"the meaning of word depends on the particular processor. Typical word sizes are 16, 32, 64, and 128 bits, with the 32-bit word size being the most common form for ordinary computers these days, and the 64-bit word growing in popularity". Murdocca, Heuring, Principals of Computer Architecture, Prentice Hall 2000 P. 101

It sounds to me like Turpo was right on with his link to the Wikipedia article.
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Old April 26th, 2011, 07:54 AM   #11
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It depends on the processor type and Architecture.

The term WORD has different meaning depending on how it's used. It can either mean a machine word, or a type with a specific size. In x86 assembly language WORD, DOUBLEWORD (DWORD) and QUADWORD (QWORD) are used for 2, 4 and 8 byte sizes, regardless of the machine word size

A word is typically the "native" data size of the CPU. That is, on a 16-bit CPU, a word is 16 bits, on a 32-bit CPU, it's 32 and so on.
And the exception, of course, is x86, where a word is 16 bit wide (because x86 was originally a 16-bit CPU), a DWORD is 32-bit (because it became a 32-bit CPU), and a QWORD is 64-bit (because it now has 64-bit extensions bolted on)

In plc systems a word is always 16 bits that i have seen but since i have not worked with all plc systems i will not say that they are all 16 bit words.
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Old April 26th, 2011, 07:54 AM   #12
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Quote:
Originally Posted by jimbo3123 View Post
That may be true to learn the application of the basics.
For an in-depth education, the better choice would be a university course on computer architecture as part of a computer engineering degree.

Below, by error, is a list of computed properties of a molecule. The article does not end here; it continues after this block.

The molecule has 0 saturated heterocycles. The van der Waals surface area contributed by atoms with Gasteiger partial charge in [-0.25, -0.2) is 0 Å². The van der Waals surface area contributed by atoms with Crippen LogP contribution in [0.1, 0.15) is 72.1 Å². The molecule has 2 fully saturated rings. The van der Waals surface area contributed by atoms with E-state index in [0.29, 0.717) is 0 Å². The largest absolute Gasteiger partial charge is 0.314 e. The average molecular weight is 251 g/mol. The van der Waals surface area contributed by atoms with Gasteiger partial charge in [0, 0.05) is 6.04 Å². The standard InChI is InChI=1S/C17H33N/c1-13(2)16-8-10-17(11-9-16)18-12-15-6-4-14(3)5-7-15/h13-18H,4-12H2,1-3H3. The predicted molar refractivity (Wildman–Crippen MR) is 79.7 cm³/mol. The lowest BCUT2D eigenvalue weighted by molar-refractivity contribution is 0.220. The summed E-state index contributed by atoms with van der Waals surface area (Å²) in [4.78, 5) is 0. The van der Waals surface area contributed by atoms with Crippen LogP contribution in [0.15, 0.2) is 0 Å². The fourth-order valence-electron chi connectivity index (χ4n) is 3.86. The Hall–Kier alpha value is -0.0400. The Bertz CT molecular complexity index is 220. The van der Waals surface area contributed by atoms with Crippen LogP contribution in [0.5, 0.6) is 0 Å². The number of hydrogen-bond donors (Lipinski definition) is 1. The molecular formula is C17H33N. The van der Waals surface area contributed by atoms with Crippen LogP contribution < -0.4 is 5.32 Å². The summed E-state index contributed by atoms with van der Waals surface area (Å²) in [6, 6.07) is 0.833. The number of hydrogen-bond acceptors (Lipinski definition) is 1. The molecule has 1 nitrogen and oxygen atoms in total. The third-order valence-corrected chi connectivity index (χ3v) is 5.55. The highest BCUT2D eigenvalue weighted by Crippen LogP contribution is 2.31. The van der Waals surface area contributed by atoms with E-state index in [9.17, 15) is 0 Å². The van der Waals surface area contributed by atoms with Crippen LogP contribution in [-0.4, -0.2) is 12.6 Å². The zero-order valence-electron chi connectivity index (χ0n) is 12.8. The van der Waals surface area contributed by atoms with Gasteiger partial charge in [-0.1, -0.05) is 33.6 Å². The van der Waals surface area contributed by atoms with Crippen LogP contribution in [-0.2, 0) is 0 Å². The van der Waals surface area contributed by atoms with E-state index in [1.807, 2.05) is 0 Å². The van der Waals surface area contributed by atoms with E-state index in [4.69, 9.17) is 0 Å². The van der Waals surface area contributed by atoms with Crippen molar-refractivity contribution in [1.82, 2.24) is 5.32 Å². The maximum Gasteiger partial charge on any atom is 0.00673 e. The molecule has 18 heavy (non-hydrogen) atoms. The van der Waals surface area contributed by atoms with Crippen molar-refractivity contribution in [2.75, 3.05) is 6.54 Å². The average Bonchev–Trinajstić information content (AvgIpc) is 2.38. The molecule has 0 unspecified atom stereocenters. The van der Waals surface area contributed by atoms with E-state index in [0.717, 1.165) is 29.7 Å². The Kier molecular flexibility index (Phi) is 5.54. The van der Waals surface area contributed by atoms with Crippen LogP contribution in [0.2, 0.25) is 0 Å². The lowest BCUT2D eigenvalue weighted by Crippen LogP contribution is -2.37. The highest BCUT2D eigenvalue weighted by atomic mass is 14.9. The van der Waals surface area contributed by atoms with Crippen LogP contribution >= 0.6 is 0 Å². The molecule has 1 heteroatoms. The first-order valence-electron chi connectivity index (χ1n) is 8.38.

Here's what I found in my text book:

"the meaning of word depends on the particular processor. Typical word sizes are 16, 32, 64, and 128 bits, with the 32-bit word size being the most common form for ordinary computers these days, and the 64-bit word growing in popularity". Murdocca, Heuring, Principals of Computer Architecture, Prentice Hall 2000 P. 101

It sounds to me like Turpo was right on with his link to the Wikipedia article.
Thanks.

Homer did not apparently get that, when one uses wiki as reference, one usually knows what to look. Wiki is easy, fast reference. Mostly articles are right. But that is another discussion about credibility of wiki articles.
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Old April 26th, 2011, 07:54 AM   #13
Sergei Troizky
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Quote:
Originally Posted by fhervrylesestoso View Post
Hi Guys...
Can anyone tell me the difference between Integers and Words?
quite confuse because..
some PLC uses Integers some PLC uses word when it comes to analog input..
Thanks guys!
In general, word is a set of bits. Typically it is 16-bit long in PLC.
The word content may be or may be not interpreted as a number.
Integer is an unambiguous numerical value format, and also typically it is 16-bit long in PLC.

Last edited by Sergei Troizky; April 26th, 2011 at 07:58 AM.
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Old April 26th, 2011, 07:55 AM   #14
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Quote:
Originally Posted by fhervrylesestoso
some PLC uses Integers some PLC uses word when it comes to analog input..
Please state exactly which PLCs "some PLC" are.
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Old April 26th, 2011, 07:59 AM   #15
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Jumbo, I also took a university corse and I am a bachelor.
But, who realy helped a begginer who asked for a help?
You, wo tells him about Abraham and Moses, or me, who told him that in THIS conference, about PLC-s, WORD IS ALWAYS 16-bit?
Pseudo-intelectual talks intended to confuse someone or intended to present someone as an 'expert', do not help anyone.